May 31, 2016

Words of the Month - Haircuts

        Perhaps it’s time for your summer haircut.  Perhaps you favor a buzz cut, or cornrows, a bun, or a bowl cut, or maybe even a comb-over.  These hairstyle names, like most, are pretty straightforward, named for their method or appearance.  Here are a few, however, with more interesting etymologies, and even some mystery.

bangs - The American version of the more logical British fringe is from the end of the nineteenth century.  It might derive from cutting the hair bang off, but since that usage isn’t recorded until about ten years after the hairstyle, who knows?

mullet - Could the name of the infamous hairstyle, short on the top and sides but left long in back, actually have been coined by the Beastie Boys?  Apparently it isn’t attested by the OED before their 1994 song “Mullet Head.”  Mullet-head has been a slang term for a stupid person since the mid-nineteenth century, and a mullet is a fish, both of which have been proposed as origins of the hairstyle name.  Certainly the hairstyle itself has been known since the 1970s at least, but what was it called back then?  Does anyone have access to haircutting guides from the 70s to find us some data?

ponytail - The origin of this hairstyle name seems quite obvious, from its perfectly straightforward resemblance to a pony’s tail.  However, apparently the word dates only to the 1950s.  Surely people put up their hair in that style before 1950, and if so, what did they call it?

pigtail - As everyone ought to know, a pigtail is a braid, while a ponytail is fastened only at the top and loose below.  (Sadly, I have seen some people refer to little ponytails as “pigtails.”  What is the world coming to?)  Braids of hair have been called pigtails since the middle of the eighteenth century, and the term seems to have been used first by soldiers and sailors, who named their hairstyle not directly after the animal, but after the twisted rolls of tobacco that were called pigtails.  Braids were also called queues at around the same period, from the French for “tail.”  Plait, originally meaning “fold,” was used for a braid of hair since the 1520s, and braid, from the same period, came from a verb meaning “weave, twist,” but also, interestingly, “entwine, deceive.”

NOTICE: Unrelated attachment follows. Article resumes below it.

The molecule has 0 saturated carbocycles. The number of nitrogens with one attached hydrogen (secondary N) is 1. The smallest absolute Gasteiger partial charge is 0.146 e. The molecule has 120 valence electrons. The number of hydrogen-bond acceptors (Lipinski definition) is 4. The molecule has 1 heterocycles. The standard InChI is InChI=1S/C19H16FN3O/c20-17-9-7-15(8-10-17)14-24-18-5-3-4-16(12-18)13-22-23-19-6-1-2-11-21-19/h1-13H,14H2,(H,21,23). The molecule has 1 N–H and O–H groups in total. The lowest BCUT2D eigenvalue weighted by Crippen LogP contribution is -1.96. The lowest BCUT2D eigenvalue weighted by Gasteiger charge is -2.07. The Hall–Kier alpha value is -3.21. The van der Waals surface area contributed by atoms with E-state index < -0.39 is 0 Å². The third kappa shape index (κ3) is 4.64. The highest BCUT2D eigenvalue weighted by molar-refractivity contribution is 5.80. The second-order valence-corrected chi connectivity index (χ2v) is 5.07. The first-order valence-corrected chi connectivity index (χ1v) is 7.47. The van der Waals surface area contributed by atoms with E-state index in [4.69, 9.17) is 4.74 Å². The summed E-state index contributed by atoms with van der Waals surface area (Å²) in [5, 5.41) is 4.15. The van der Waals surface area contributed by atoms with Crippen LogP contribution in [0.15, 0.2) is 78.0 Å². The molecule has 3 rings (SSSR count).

bob - Originally referring to a horse’s tail cut short (1570s), the name of the human hairstyle first appeared around the 1680s.  The use of bob for a short hairstyle was revived in 1920 when the style took off for women.  Related words include bobby pin and bobcat.  One last hairstyle based on an animal’s rear appendage is the rattail.
dreadlocks - From 1960, the dread in dreadlocks refers both to the fear inspired by African warriors on which the style was supposed to be based, and also to the awe of God felt by the Rastafarians with whom the style was most associated.  The lock comes from Old English, and is a different root from the lock on a door or the lock on a canal.

pompadour - Hair swept up over the forehead, popularized in the last century by Elvis Presley, was named originally for Louis XV’s mistress Madame de Pompadour.  Here’s the thing, though: she was setting styles in the mid eighteenth century, but the word was not applied to hairstyles in English until the end of the nineteenth century.  Her hair was really not as bouffant as I think pompadour nowadays implies.

chignon - The hair bun low at the back of the neck comes from the French for “nape of the neck,” which seems straightforward enough.  The French word, however, comes from the Old French for “iron collar, shackles, noose.”  That got dark quickly!  (Or rather, historically speaking, that got light gradually.)


[Pictures:  Guitar Player, woodcut by Gregory Orloff, 1932 (Image from Oakton Community College);
Boteh, wood block print by Andrew Stone, 2015 (Image from Lacrime di Rospo);
Portrait with Dreadlocks, linocut by Stan van Oss (Image from Etsy shop StandePan);
Ulysses Butterfly Winged Woman, linocut by Deborah Klein, 2010 (Image from Deborah Klein).]

3 comments:

  1. What about a "bun"? On the face of it, it would seem obvious enough from the general shape. But is it relatively recent or has it been used to describe a hairstyle for centuries?

    As for the ponytail, I remember wearing one in the 1950s and having adolescent boys lift it up and make some comment about checking to find what was usually under a horse's tail. The boys thought they were terribly clever and humorous.

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  2. It was the very end of the nineteenth century for the hair bun.
    Certainly by the time I wore a ponytail in the 70s and 80s the novelty of the name must have worn off, because I don't remember anyone making hat joke with me. When first coined it was still seen as a metaphor, but a generation later it was just a hairstyle.

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